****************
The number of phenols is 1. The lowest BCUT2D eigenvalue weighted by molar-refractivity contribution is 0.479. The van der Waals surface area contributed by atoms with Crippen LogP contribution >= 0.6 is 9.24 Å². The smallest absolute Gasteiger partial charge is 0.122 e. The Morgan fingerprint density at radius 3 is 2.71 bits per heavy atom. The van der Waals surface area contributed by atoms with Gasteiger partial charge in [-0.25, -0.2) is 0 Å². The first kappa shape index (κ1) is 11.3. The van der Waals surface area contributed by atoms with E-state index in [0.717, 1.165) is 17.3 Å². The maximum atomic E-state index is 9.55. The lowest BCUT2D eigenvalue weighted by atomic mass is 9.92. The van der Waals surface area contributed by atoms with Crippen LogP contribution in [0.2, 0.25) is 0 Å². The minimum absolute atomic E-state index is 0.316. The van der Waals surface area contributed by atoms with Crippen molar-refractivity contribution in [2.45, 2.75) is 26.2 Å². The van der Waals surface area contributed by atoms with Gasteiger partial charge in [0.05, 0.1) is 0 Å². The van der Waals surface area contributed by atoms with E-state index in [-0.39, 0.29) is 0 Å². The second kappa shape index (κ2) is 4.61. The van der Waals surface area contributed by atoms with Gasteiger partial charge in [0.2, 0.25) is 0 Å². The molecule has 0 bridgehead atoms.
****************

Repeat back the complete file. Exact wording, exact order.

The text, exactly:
The number of phenols is 1. The lowest BCUT2D eigenvalue weighted by molar-refractivity contribution is 0.479. The van der Waals surface area contributed by atoms with Crippen LogP contribution >= 0.6 is 9.24 Å². The smallest absolute Gasteiger partial charge is 0.122 e. The Morgan fingerprint density at radius 3 is 2.71 bits per heavy atom. The van der Waals surface area contributed by atoms with Gasteiger partial charge in [-0.25, -0.2) is 0 Å². The first kappa shape index (κ1) is 11.3. The van der Waals surface area contributed by atoms with E-state index in [0.717, 1.165) is 17.3 Å². The maximum atomic E-state index is 9.55. The lowest BCUT2D eigenvalue weighted by atomic mass is 9.92. The van der Waals surface area contributed by atoms with Crippen LogP contribution in [0.2, 0.25) is 0 Å². The minimum absolute atomic E-state index is 0.316. The van der Waals surface area contributed by atoms with Crippen molar-refractivity contribution in [2.45, 2.75) is 26.2 Å². The van der Waals surface area contributed by atoms with Gasteiger partial charge in [0.05, 0.1) is 0 Å². The van der Waals surface area contributed by atoms with E-state index in [-0.39, 0.29) is 0 Å². The second kappa shape index (κ2) is 4.61. The van der Waals surface area contributed by atoms with Gasteiger partial charge in [0.2, 0.25) is 0 Å². The molecule has 0 bridgehead atoms.